Approx. 220 images
Pierre Bonnard: Painting Arcadia
Presenting an overall view of Pierre Bonnard’s career, Pierre Bonnard: Painting Arcadia explores an oeuvre of controlled lyricism and delineates a role that rightfully belongs to the artist—that of one of the foremost masters of modernism.
Born in 1867, the son of a high-ranking bureaucrat in the French War Ministry, Bonnard abandoned a law career to follow his calling as a painter. In 1887 he enrolled in classes at the Académie Julian, Paris, where he joined a group of young painters known as the Nabis (after the Hebrew word meaning “prophet”). They were interested in subjects from everyday life, and their canvases were marked by vibrant patterns and colors. By the early years of the twentieth century, the Nabis had disbanded, and for the remainder of his career, Bonnard would resist affiliation with any particular school. Instead, he alternated between the themes and techniques of the Impressionists and the abstract visual modes of modernism.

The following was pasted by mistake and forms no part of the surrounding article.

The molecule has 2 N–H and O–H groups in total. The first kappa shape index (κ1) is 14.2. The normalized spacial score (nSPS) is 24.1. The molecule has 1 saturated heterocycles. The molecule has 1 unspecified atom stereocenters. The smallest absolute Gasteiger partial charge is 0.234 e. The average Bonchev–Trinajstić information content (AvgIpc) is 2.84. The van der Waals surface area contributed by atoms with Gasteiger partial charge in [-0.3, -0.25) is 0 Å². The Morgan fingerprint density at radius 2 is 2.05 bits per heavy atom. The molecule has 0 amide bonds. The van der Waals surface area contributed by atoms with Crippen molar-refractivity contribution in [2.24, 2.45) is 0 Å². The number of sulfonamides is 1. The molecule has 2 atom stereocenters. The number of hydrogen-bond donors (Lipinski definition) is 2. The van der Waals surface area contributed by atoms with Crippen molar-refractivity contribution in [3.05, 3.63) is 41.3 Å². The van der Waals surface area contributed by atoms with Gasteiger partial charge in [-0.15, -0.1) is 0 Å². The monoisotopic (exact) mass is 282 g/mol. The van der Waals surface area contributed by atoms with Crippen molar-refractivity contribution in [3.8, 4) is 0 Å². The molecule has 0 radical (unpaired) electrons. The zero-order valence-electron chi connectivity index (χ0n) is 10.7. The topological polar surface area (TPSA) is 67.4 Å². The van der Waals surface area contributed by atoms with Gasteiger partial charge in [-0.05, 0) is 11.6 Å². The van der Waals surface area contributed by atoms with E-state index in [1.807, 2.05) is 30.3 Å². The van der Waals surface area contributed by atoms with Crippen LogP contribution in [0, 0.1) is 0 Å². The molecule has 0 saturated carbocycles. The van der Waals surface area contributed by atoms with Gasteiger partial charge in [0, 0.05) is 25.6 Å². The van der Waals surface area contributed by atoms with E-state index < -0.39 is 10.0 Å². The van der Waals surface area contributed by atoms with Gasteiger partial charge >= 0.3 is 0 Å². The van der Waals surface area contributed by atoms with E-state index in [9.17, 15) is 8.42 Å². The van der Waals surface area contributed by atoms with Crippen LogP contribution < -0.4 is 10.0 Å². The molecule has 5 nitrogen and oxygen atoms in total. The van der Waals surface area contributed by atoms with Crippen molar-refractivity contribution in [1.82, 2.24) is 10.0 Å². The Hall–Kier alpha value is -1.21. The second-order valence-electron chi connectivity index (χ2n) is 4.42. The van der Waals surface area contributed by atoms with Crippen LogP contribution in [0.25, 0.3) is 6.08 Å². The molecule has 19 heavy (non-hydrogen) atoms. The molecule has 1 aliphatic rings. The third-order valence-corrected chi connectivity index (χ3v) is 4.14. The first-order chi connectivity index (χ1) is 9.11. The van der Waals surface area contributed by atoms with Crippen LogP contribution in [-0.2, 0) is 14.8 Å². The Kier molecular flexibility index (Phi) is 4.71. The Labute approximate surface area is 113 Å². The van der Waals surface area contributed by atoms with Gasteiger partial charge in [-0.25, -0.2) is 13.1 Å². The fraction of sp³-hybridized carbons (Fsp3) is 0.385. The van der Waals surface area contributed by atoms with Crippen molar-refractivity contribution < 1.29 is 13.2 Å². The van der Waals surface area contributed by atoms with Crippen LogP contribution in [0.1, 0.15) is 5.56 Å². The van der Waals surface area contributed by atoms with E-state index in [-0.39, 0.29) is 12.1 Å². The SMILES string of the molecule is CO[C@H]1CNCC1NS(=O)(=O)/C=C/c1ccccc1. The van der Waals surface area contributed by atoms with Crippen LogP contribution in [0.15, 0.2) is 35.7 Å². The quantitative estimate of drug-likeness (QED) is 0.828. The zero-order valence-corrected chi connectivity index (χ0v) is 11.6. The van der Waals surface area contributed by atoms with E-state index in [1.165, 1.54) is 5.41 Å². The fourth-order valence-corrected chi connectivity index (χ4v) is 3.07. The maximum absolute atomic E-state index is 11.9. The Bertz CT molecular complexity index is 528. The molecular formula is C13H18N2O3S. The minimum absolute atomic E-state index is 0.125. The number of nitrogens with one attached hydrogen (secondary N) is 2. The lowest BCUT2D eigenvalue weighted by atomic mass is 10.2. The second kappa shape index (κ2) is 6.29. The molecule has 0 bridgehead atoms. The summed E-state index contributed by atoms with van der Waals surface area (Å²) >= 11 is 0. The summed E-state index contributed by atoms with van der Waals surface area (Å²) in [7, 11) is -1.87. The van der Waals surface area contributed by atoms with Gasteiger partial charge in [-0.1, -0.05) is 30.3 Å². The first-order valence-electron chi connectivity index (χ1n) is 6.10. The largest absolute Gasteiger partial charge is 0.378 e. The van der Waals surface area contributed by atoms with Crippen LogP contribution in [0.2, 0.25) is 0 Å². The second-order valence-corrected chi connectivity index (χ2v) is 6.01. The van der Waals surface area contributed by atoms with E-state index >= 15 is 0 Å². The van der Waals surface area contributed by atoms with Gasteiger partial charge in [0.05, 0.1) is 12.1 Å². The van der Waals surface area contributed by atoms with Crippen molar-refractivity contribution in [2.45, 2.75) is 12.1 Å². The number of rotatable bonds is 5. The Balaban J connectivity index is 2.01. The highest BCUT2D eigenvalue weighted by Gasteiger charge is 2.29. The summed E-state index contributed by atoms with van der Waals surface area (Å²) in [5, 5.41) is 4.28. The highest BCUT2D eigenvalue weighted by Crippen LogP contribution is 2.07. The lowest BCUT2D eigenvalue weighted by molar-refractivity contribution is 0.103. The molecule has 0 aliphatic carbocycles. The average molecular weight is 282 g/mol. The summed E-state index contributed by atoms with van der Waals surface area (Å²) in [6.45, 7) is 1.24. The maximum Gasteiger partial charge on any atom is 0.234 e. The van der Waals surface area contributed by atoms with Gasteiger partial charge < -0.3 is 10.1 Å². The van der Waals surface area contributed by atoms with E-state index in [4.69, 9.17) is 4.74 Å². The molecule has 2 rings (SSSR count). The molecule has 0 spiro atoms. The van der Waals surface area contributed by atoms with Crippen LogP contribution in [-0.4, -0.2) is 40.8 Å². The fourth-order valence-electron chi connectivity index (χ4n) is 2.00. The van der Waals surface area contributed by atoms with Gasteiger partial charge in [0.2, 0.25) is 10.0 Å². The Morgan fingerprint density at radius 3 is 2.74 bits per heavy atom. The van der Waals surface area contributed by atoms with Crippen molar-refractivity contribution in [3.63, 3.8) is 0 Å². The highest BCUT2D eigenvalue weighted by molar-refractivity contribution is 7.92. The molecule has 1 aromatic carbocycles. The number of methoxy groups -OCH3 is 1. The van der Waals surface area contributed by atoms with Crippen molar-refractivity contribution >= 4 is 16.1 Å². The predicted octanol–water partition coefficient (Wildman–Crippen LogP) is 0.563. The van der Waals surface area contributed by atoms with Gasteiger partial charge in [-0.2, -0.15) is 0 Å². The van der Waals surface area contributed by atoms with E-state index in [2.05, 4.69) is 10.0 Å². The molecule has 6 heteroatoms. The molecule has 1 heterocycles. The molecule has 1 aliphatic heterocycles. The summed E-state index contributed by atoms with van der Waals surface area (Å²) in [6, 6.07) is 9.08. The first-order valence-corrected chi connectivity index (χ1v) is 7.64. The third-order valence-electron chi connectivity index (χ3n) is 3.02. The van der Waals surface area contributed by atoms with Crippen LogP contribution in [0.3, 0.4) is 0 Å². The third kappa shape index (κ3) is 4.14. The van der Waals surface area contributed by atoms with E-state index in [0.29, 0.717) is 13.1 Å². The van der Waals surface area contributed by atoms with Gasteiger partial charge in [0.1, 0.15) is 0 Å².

Bonnard worked in many genres and techniques—painting, drawing, printmaking, photography, even sculpture. From the domestic and urban scenes of his early Nabi period to his grand paintings balancing the immediacy of Impressionism with the permanence of decorative painting, Bonnard’s art is grounded in a modernity that was transformed by his knowledge of works from other cultures, including Japanese woodblock prints and Mediterranean mosaics.
Pierre Bonnard: Painting Arcadia accompanies the first monographic exhibition devoted to the artist to be shown in San Francisco and the first major international presentation of his work to be mounted on the West Coast in more than fifty years. Organized by the Musée d’Orsay, Paris, with the Fundación MAPFRE, Madrid, and the Fine Arts Museums of San Francisco, the exhibition and publication offer a representative look of Bonnard’s oeuvre.